Each chlorine atom consists of 17 protons, 17 electrons plus a quantity of neutrons whose exact number depends on the particular isotope of chlorine (in most cases there are 18 neutrons in each atom of chlorine).
Chlorine gas consists of molecules, rather than atoms of chlorine.
Two atoms of chlorine (described below) form each molecule of chlorine, hence molecules of chlorine are said to be diatomic and the chemical symbol for chlorine gas is Cl2.
Chlorine gas is approx. 2.5 times heavier than air so it tends to accumulate at the bottom of poorly ventilated spaces such as boxes, containers or parts of rooms/laboratories. Chlorine gas is highly toxic and irritates the respiratory system.
Discovery of Chlorine Gas
Swedish pharmacist Carl Wilhem Scheele is credited with the "discovery" (first observation) of the element chlorine gas (Cl2) because in 1774 he released a few drops of hydrochloric acid onto a piece of the mineral pyrolusite, whose chemical name is manganese dioxide. The result was a greenish-yellow gas that he called "dephlogisticated muriatic acid air" and which later became known as "chlorine". Initially Scheele thought that the greenish-yellow gas he observed was an oxide produced as a result of a reaction of the mineral with the hydrochloric acid. The identity of this greenish-yellow gas as an element was not established until 1810 when the English chemist Sir Humphrey Davy tried to decompose the "dephlogisticated muriatic acid air" by reacting it with charcoal to release the free element "muriaticum" (which is not a real element but rather the name given by Scheele to the element whose oxide he thought had been released in the form of the greenish-yellow gas) and carbon dioxide. Sir Davy concluded from his experiements that the greenish-yellow gas was not, in fact, an oxide or any other compound but rather an element and suggested the name "chloric gas" or "chlorine" based on the Greek word khloros, which means "greenish-yellow".
Health effects of Chlorine Gas
The toxicity of chlorine it due to its oxidizing power.
When chlorine is inhaled at concentrations above 30 ppm, it begins to react with water and the cells of the body, which change it into hydrochloric acid (HCl) and hypochlorous acid (HClO). Coughing and vomiting may occur at 30 ppm and lung damage at 60 ppm. Chlorine gas is said to "sting" the back of the throat and chest and reacts with the water present in the mucosa of the lungs to form hydrochloric acid, which can be lethal. Approx 1000 ppm of chlorine can be fatal after just a few deep breaths. Even breathing in only lower concentrations can irritate the respiratory system, while exposure to the gas can irritate the eyes.
Isotopes of Chlorine
Chlorine gas can consist of atoms of any isotopes of chlorine.
Chlorine has several isotopes, the most common and stable of which are 35Cl, commonly referred to as "chlorine 35" and 37Cl, commonly referred to as "chlorine 37". Typical proportions of these are 75.77% 35Cl and 24.23% 37Cl, hence the atomic mass of chlorine is often stated as 35.5. (That is, 35 x 75.77/100 + 37 x 24.23/100 = 35 x 0.7577 + 37 x 0.2423 = 26.5195 + 8.9651 = 35.4846, which is approximately equal to 35.5)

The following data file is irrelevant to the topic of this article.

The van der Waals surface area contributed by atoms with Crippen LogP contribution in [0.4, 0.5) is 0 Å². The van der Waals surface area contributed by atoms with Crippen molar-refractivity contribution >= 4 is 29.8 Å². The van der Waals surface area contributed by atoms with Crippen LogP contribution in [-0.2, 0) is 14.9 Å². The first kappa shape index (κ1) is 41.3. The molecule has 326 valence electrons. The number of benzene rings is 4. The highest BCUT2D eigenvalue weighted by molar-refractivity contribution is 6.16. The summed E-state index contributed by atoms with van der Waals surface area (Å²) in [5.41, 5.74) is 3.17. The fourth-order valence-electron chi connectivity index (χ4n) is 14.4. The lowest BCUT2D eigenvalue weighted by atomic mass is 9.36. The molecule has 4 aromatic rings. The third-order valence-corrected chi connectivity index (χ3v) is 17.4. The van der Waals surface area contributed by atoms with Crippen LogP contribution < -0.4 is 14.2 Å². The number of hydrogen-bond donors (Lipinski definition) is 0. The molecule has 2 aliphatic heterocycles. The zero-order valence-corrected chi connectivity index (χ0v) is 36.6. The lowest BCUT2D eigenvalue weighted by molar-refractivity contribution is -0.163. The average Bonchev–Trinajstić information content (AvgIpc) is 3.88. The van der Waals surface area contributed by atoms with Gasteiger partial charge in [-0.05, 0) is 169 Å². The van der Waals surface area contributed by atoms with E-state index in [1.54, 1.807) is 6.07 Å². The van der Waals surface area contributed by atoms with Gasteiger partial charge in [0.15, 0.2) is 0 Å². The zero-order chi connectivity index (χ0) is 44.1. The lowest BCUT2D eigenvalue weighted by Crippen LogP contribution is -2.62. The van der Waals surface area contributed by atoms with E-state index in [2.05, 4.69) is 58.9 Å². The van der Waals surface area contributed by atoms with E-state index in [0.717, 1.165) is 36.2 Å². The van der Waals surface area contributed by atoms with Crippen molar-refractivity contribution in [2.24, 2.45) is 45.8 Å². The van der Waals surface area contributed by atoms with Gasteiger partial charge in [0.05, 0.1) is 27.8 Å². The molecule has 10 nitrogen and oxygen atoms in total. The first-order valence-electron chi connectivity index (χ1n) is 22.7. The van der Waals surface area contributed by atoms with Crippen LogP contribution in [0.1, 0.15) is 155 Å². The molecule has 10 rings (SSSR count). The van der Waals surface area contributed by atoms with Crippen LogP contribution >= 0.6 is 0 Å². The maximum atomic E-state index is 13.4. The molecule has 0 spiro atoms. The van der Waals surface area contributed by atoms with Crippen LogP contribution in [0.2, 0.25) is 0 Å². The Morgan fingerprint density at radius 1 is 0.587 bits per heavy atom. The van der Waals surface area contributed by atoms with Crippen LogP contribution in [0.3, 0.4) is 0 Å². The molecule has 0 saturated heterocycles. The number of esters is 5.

Uses of Chlorine (Gas)
- Chemical Weapons (Historically):
Chlorine gas (also known as "bertholite") was used as a chemical weapon during World War I. The damage caused by chlorine gas (see the section "Health effects of Chlorine Gas" above) can be prevented by a gas mask or other filtration method. After its first use, chlorine was used as a chemical weapon by both sides in WWI but it was soon replaced by the more deadly gases.
Uses of Chlorine (including chlorine combined with other elements to form compounds of chlorine)
- Bleaching and Disinfectants (in general): Disinfectants that include the chemical element chlorine are used against many different dangerous germs in both domestic house and public places such as hospitals, swimming pools, hotels and restaurants. Chlorine's powerful disinfectant qualities are due to its ability to bond with and destroy the outer surfaces of bacteria and viruses.
Historically: Chlorine was first used as a germicide in the maternity wards of Vienna General Hospital in Austria in 1847 and became one of humanity's fiercest weapons against a wide range of life-threatening infections, viruses, and bacteria.
- Disinfecting Water: Chlorine is often present in chemicals used to kill bacteria in drinking water and swimming pools. Chlorine is very effect against e coli bacteria.
- Organic Chemistry: Chlorine has been found to be extremely useful for studying and synthesizing organic compounds (if these words are unfamiliar see 'What is Organic Chemistry ?' and 'What is a compound ?').
- Oxidant: Chlorine is a powerful oxidant.
- Pharmaceuticals: Chlorine chemistry is used in the production of a large proportional of all prescription drugs.
- Swimming Pools: Chlorine is present in chemicals commonly used to keep swimming pools safe by killing potentially harmful bacteria that might otherwise thrive and multiply in the water, causing health hazards.
For more information about chlorine see the main page about chlorine element.